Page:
Be A Man (Podcast Episode 50)

Be A Man (Podcast Episode 50)


Toxic masculinity and abusive church leadership tend to go hand-in-hand. And the recent reports about the abuses of Mark Driscoll at Trinity Church in Scottsdale Arizona illustrate that to painful effect. 

In this episode, we discuss the details of Driscoll’s abuses and discuss how they reveal a toxic need for control and submission that too often exists in evangelical circles. 

We also take a look at toxic leaders in the bible, including King Saul and King David. We explore the insecurities that led to Saul’s paranoia, and the way David’s abuses of power led to instability in the kingdom later in his life. 

Here are the sources we cite in this episode regarding the recent events at Mark Driscoll’s church:

If you have any questions you’d like to submit about this episode or have other topics of conversation you’d like us to explore in future episodes, you can connect with us over on our contact page. We’re looking forward to hearing from you and we’re excited to journey with you!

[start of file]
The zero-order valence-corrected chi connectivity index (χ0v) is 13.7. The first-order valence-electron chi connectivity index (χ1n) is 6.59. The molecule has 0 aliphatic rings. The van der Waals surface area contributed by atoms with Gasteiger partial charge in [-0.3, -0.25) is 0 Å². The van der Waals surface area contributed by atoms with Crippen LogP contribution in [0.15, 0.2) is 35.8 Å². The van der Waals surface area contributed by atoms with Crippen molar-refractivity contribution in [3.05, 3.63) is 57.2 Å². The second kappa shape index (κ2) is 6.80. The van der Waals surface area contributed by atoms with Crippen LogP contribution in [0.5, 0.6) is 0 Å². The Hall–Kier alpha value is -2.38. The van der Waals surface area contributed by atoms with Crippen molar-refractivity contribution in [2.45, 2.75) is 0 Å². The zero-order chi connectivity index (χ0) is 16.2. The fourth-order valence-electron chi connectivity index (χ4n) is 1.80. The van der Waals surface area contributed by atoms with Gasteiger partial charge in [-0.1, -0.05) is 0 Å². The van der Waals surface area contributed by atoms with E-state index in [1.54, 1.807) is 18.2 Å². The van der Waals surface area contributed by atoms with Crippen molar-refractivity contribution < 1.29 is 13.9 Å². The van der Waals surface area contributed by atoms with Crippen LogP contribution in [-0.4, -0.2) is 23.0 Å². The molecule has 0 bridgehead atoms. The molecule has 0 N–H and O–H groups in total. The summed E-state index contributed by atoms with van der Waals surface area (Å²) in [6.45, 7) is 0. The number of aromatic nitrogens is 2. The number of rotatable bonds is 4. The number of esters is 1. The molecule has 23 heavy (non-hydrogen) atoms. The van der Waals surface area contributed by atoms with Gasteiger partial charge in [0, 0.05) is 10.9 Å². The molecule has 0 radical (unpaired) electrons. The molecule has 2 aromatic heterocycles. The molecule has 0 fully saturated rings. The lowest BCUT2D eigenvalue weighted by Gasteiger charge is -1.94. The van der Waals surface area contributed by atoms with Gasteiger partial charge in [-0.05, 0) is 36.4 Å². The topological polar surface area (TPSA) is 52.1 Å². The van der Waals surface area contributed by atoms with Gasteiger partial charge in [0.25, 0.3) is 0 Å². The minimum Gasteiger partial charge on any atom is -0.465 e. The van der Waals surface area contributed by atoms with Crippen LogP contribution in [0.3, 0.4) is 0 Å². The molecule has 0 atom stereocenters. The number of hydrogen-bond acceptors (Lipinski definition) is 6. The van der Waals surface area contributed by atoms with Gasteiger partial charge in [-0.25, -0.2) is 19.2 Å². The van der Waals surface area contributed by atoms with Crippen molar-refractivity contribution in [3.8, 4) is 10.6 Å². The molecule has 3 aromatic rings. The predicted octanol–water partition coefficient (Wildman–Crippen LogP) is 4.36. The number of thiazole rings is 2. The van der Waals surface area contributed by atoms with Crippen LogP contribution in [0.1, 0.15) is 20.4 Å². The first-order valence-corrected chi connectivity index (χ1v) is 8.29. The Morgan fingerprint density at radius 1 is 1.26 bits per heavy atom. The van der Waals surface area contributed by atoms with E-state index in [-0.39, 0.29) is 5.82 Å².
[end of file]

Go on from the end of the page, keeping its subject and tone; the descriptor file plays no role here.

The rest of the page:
There's a particular brand of masculinity that we can joke about, but it can really be quite toxic and dangerous, particularly when it's in a place of power. Click To TweetDriscoll has recently seemed to become a caricature of himself, but his actions still aren't unique to the experience of evangelical culture. Click To TweetWhen you have an insecure leader, it's actually dangerous for the people who are underneath him. Click To TweetAn insecure, toxic leader is usually a domineering leader. Click To TweetLeadership is a difficult thing. It's an uncertain thing. So if you're coming from a place of a deep character flaw or deep insecurity, it can really lead you down a bad path. Click To TweetIt's the kind of leader who always tries to control the situation and aggrandize himself that is not fit for leadership. Click To TweetWhen you have power-hungry, controlling leaders, there's always a toxic environment that results from that. Click To TweetWe can't use David and Bathsheba as an excuse for why we continue to enable toxic leaders. Click To TweetWe all have sins and flaws. But when those sins and flaws are heightened by virtue of you having power and authority, you shouldn't have power and authority. Click To TweetPower is not something that we should really want. Whenever we see someone in the bible with power, the most absolute that power is, the faster things seem to go south. Click To TweetWe all know what it feels like when we're in a toxic situation. There's a certain knot in your stomach and a certain sickness that comes over you. Listen to that instinct. Click To TweetWe need to be able to remove ourselves from toxic environments, as well as remove whatever is causing that environment to be toxic. Click To Tweet

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